Poor snow at the beginning of this year made the challenging slopes at the extreme of the Nevada side in the Mott and Killebrew Canyons inaccessible when I was at Heavenly. But the better-known expert area on the California side, the East Bowl, was open. It owes its reputation partly to Glen Plake, the most familiar face in American skiing, thanks to the huge Mohican that soars up from his shaven scalp. Plake, who inaugurated the annual ski marathon on the bowl's bumpy Gunbarrel route, was skiing the slope with his father. Despite appearances, Plake who serves as a sort of ambassador for Heavenly, with the title "Ski.E.O" is as sharp as a knife when you meet him.
In terms of style, Plake is a throwback. But by comparison with the entertainers performing down in the casinos, he is both young (at 43) and cutting-edge. Last month a headliner at Harrah's, the big-name casino, was the singer Chubby Checker. You may not be familiar with his work, but he had a big hit in 1960: "The Twist". He was less chubby then.
Heavenly has something of a chequered history. A summer resort since the late-19th century, Lake Tahoe became easily accessible only in the 1940s, when the state of California upgraded the highway. The first ski area opened in 1953, under the delightful name of Bijou Park Ski Way; and it was this that formed the basis of what was to become Heavenly. After enduring financial problems that took it to the brink of bankruptcy, and several high-profile, accidental deaths (including that of Sonny Bono, who skied into a tree in 1998), Heavenly was purchased by the Wall-Street-quoted Vail Resorts corporation. In 2002, the new owner embarked on an investment programme that has continued into this season. The new, high-speed Olympic Express is three times faster than the old lift I rode in January; and improved snow-making means that, given cold weather, the ski area should have better snow cover this season than last.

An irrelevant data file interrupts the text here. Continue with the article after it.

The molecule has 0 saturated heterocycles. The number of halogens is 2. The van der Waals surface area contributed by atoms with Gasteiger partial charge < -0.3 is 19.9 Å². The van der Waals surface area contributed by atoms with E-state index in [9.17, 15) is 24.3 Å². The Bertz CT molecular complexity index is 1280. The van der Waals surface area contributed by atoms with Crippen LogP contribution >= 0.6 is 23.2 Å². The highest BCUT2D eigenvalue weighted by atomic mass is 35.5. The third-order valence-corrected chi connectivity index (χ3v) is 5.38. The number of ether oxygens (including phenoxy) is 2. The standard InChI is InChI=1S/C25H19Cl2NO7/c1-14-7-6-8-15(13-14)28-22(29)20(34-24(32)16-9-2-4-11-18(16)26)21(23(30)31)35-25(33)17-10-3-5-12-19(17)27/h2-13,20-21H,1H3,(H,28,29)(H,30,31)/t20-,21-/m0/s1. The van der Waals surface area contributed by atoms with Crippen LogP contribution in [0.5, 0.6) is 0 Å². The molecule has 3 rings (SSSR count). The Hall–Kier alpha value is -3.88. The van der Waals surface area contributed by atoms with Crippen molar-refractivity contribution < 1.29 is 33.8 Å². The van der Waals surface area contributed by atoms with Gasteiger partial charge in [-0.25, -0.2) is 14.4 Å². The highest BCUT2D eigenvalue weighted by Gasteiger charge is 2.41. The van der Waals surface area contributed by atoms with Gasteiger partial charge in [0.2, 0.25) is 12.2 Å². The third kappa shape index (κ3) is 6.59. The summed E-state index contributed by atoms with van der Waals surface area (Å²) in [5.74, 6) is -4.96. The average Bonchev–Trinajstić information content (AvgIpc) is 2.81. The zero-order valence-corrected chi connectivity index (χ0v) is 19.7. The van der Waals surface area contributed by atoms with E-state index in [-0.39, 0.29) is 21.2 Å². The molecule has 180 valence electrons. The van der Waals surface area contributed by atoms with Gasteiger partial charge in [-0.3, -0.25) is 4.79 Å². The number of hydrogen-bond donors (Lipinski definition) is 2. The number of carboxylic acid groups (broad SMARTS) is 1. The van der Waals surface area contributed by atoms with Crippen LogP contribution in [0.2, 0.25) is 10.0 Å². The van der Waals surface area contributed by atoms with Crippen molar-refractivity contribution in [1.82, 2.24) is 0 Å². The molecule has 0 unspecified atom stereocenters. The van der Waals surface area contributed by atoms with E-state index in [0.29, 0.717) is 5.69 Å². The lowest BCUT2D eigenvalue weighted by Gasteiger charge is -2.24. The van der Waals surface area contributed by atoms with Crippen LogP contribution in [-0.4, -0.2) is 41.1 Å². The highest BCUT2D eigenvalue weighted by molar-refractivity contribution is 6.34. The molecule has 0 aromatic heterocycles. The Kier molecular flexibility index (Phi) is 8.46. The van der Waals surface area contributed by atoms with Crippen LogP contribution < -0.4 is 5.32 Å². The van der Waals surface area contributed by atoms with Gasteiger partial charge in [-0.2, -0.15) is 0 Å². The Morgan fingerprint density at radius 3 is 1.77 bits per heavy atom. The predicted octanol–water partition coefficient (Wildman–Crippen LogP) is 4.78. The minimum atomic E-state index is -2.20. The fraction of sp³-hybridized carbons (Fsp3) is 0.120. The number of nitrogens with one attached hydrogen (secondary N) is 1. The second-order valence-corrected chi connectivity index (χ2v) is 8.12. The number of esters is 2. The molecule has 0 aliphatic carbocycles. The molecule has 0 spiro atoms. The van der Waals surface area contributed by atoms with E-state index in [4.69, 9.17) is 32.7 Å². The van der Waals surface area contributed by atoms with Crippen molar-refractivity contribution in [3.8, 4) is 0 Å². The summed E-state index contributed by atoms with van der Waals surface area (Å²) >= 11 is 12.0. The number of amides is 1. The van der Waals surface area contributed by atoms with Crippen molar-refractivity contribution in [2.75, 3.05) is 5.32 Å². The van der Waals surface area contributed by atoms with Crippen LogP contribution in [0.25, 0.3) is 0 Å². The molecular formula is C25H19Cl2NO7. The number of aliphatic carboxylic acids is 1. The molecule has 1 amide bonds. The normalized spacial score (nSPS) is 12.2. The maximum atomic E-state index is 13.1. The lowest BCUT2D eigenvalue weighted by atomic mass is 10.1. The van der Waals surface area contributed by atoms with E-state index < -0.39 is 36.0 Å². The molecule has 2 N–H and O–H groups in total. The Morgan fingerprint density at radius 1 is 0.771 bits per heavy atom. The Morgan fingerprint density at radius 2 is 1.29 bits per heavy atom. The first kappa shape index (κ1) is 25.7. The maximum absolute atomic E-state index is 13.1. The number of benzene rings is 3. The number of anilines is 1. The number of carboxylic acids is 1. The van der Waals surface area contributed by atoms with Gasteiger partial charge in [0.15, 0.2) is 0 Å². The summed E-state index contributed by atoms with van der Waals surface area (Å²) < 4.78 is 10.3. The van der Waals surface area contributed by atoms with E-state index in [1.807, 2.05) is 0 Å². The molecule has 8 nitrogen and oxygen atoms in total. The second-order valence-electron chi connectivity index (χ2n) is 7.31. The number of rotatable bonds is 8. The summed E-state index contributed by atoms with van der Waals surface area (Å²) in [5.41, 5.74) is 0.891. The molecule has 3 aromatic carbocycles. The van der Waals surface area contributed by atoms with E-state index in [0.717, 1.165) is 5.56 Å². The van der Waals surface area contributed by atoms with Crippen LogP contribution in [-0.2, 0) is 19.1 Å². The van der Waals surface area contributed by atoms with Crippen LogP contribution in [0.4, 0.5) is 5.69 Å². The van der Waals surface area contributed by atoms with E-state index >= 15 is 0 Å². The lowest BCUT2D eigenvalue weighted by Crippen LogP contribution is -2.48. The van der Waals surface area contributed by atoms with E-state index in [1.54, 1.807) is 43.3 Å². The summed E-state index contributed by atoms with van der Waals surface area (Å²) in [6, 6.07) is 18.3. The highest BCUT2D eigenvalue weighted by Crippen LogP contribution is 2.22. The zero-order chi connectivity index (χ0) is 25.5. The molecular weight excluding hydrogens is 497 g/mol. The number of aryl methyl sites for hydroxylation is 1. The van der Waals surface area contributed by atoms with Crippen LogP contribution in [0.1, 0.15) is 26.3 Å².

Vail Resorts has also created a new "village" (ie shops, restaurants and accommodation) at the gondola base. That's on the California side; across the state line, it's a different story. There, in the big, old hotels, the drinking, smoking and gambling crowd predominates, creating an unhealthy atmosphere that endures for 24 hours a day. Before I went to Heavenly, a friend recommended visiting the lobby of one of the Nevada resort hotels very late at night. And since I was awake, and only a few floors away, I did.
Soon after four in the morning, there were seven gamblers at the gaming tables, and another six dotted around the lobby playing the machines. The absence of bodies meant that the carpet in which an orange-and-blue spiral pattern and Russian Constructivist forms are combined to emetic effect was all the more visible. By comparison, the flashing lights of the slot machines seemed almost calming. Their visuals had a variety of rather odd themes, among them Clint Eastwood films, supermarkets and the destruction of Pompeii. The most common one, however, was the simple Wheel of Fortune. With a sound-and-light show unmatched by anything less than a major police incident, the machines displayed unfeasibly large cash prizes that might be won, in the unlikely event that the wheel of fortune did not favour the casino.
An attractive woman sat alone at the bar. This was, I gathered, a staff post: there was always a single woman at the bar, but not always the same one. No one was sitting in the 24-hour restaurant, because it was closed.
I made my gloomy way back to the elevators. As I passed the lingerie shop, a mannequin pointed two inches of nipple at me and said: "People like this place! It's you: you're just no fun." Maybe, but next time I know what I'll do at Heavenly. I'll stay on the California side and just lie awake at 4am, listening to my new iPod. It's new, because the old one was stolen from my room at the Montbleu. I suppose that's what happens when you're surrounded by chancers.
Stephen Wood travelled with Ski Independence (0845 310 3030; www.ski-i.com), which offers packages to Heavenly, including British Airways flights from Heathrow to San Francisco, 4x4 car hire, and seven nights at the Embassy Suites on the California side of South Lake Tahoe, from 1,035 per person, based on two sharing, for departures on 22 January